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arghh! i'm working! > timeless tunic > melusine    Imbolc 2009

click image to enlarge

Arghh! I'm Working!

My home office is located in the central part of my house. This is great when everyone is away. I can juggle writing, checking email, cooking, laundry, and the ever important getting another cup of tea, all from my home base. The trouble comes when the people I live with are home. Itís hard for them to tell when Iím deep in the throes of the muse verses playing online Scrabble®. So I created this woven flag as a visual clue as to whether now would be a good time to approach me. Itís woven as a transparency, so it glows and looks especially menacing when my monitor is on. The knitting-needle hanger (optional) can be used to enforce the message, when necessary.

by Syne Mitchell

Suggested Reading

The Pirate Primer: Mastering the Language of Swashbucklers & Rogues
by George Choundas

Difficulty

Boy Scout Dropout
Click here for definitions of difficulty levels.

Finished Measurements

7.5Ē/19cm x 14Ē/35.5cm (excluding fringe and hanger)

Download

Arghh Skull Outline (pdf format)

Materials

  • A two-shaft or rigid-heddle loom (for the plain-weave version) or a four-shaft loom (for the twill version.)
  • 12-dent reed or heddle
  • Scissors
  • Tapestry needle
  • Two strands of Paternayan 100% wool crewel embroidery yarn (or two strands of lace-weight knitting yarn) in white to use as pattern weft
  • 20/2 linen yarn in natural, to use as warp and background weft
  • Shuttle for linen weft
  • Tapestry bobbins for the wool weft (optional; you can also just wind the wool into yarn butterflies)
  • Spare knitting needle or 14" dowel rod for hanging

Design Notes

Transparency inlay is a great medium for expressing yourself. The pattern seems to float in the background and changes with the lighting, from a colored foreground image, to a backlit silhouette.

After your first transparency, youíll probably want to create your own designs. One thing to keep in mind is if you draw a line horizontally across your design, every discontinuous section of the pattern needs its own yarn supply. For example, the eye sockets of this skull design require three bobbins. So itís better to start with simple, solid, designs, rather than a tribal-inspired lacey spiral.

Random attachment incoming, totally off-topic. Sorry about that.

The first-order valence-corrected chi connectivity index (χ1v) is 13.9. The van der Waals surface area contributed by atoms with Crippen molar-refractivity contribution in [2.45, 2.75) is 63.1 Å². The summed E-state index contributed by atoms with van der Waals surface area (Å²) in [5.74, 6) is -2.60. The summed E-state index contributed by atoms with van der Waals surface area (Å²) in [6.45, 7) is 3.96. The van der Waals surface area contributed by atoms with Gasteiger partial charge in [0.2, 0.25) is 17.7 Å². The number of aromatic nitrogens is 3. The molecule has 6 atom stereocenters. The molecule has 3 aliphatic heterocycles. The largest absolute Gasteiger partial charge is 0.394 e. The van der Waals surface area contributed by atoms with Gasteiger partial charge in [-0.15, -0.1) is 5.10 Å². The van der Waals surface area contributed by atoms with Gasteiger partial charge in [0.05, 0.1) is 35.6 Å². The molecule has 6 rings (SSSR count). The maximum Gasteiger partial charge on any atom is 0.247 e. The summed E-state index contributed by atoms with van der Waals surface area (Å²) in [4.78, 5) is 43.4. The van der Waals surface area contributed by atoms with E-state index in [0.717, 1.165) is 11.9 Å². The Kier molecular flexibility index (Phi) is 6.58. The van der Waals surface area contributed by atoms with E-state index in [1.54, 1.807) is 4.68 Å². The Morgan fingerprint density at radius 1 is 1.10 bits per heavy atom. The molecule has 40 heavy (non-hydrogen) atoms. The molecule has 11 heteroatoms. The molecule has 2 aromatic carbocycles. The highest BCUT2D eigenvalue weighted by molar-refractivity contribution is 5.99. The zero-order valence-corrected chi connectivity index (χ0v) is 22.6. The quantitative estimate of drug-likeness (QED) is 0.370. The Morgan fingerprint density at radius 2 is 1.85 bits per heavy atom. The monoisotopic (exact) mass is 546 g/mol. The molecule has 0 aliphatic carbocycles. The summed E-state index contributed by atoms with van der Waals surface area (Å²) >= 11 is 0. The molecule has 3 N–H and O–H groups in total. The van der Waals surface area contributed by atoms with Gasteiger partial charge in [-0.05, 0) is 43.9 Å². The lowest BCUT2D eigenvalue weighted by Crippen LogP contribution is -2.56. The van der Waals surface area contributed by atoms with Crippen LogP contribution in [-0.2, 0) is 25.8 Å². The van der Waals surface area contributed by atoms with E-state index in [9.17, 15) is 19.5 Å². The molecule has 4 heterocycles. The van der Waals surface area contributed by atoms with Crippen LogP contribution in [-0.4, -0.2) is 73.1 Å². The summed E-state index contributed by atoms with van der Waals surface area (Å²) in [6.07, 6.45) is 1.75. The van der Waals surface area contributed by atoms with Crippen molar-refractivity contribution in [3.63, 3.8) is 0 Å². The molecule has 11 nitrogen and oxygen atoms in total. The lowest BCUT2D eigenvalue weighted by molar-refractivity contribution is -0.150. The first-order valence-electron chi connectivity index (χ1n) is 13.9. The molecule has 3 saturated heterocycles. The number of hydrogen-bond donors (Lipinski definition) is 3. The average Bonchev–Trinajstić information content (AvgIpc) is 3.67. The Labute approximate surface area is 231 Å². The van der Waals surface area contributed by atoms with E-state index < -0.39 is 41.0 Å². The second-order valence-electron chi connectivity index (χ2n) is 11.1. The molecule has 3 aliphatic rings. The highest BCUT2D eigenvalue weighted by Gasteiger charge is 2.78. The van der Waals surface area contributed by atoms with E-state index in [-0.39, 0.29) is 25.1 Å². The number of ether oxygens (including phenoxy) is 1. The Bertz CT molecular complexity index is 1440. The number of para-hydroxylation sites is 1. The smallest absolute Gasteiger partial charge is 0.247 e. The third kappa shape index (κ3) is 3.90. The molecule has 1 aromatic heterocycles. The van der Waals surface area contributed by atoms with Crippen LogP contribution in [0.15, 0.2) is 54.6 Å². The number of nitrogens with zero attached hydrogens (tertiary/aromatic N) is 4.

You will find that when you are weaving the pattern yarn, sometimes itís ambiguous about exactly where you should end the weft shot. My advice? Color inside the lines. I always err on the side of keeping the weft inside the lines on the pattern. Whatever methodology you choose, be consistent.

Also, you will need to have a separate butterfly (or bobbin) of pattern yarn for each non-contiguous part of the pattern. For example, when you first start weaving the bottom of the pattern, you will need two butterflies of pattern weft, one for each bone. Also, remember that you weave all the way across the warp each time, so you have to start both bones at the same time.

For more on transparancy weaving, try Sheer Delight: Handwoven Transparencies by Doramay Keasbey or the online pattern "Diaphanous Leaves" by Sally Ogren.

[Editor's note: you will need to know your way around a loom for this project, but if you're just starting weaving be on the lookout for more from Syne in 2009. Also, we highly recommend any weaving enthusiasts to check out Syne's WeaveZine and WeaveCast.]

Directions

Warping:

Wind a warp two yards long, of 96 warp ends. This will give you plenty of room for loom waste and will let you make two or three flags in case the first one is destroyed in an uprising or mutiny.

Note: If you are using a rigid-heddle loom, you may opt to use the direct-warping method, in which case youíd want to pull 48 loops through to the peg.

Warp the loom. If you are weaving on a four-shaft loom, warp it in a straight-draw threading (1,2,3,4, 1,2,3,4, etc.) If you are weaving with a rigid-heddle loom, warp it as per normal (hole, slot, hole, slot.)

Weaving the Header:

Pin the transparency underneath.
Syne Mitchell (photo)
click image to enlarge

Weave an inch or so of plain weave using the linen yarn. This is the yarn you will use as the background weft. Practice gently pressing this weft into place. You want the background cloth open and lacy so the pattern yarn can float between the linen picks. Ideally, you should be weaving to square; there should be twelve weft shots to the inch.